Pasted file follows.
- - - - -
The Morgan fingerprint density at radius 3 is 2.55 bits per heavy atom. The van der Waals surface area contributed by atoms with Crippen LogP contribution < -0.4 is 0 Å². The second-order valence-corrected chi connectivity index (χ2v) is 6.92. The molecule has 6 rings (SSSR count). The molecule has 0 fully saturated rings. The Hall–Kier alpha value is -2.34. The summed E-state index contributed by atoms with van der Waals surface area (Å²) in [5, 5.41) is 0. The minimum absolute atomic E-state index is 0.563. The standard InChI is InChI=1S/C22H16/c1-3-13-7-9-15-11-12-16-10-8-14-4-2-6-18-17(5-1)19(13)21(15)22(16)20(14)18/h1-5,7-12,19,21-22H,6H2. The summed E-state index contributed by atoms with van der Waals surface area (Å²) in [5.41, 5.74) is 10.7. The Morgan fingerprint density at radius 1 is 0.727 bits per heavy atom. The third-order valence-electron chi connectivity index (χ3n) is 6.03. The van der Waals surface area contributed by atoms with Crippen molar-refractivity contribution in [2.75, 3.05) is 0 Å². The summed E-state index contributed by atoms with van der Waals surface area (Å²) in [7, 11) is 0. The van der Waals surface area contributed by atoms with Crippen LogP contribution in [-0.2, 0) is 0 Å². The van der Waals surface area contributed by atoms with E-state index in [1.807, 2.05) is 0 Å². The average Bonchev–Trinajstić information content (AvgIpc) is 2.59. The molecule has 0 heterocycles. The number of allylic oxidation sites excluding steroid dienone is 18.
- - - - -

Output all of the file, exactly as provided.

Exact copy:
The Morgan fingerprint density at radius 3 is 2.55 bits per heavy atom. The van der Waals surface area contributed by atoms with Crippen LogP contribution < -0.4 is 0 Å². The second-order valence-corrected chi connectivity index (χ2v) is 6.92. The molecule has 6 rings (SSSR count). The molecule has 0 fully saturated rings. The Hall–Kier alpha value is -2.34. The summed E-state index contributed by atoms with van der Waals surface area (Å²) in [5, 5.41) is 0. The minimum absolute atomic E-state index is 0.563. The standard InChI is InChI=1S/C22H16/c1-3-13-7-9-15-11-12-16-10-8-14-4-2-6-18-17(5-1)19(13)21(15)22(16)20(14)18/h1-5,7-12,19,21-22H,6H2. The summed E-state index contributed by atoms with van der Waals surface area (Å²) in [5.41, 5.74) is 10.7. The Morgan fingerprint density at radius 1 is 0.727 bits per heavy atom. The third-order valence-electron chi connectivity index (χ3n) is 6.03. The van der Waals surface area contributed by atoms with Crippen molar-refractivity contribution in [2.75, 3.05) is 0 Å². The summed E-state index contributed by atoms with van der Waals surface area (Å²) in [7, 11) is 0. The van der Waals surface area contributed by atoms with Crippen LogP contribution in [-0.2, 0) is 0 Å². The van der Waals surface area contributed by atoms with E-state index in [1.807, 2.05) is 0 Å². The average Bonchev–Trinajstić information content (AvgIpc) is 2.59. The molecule has 0 heterocycles. The number of allylic oxidation sites excluding steroid dienone is 18.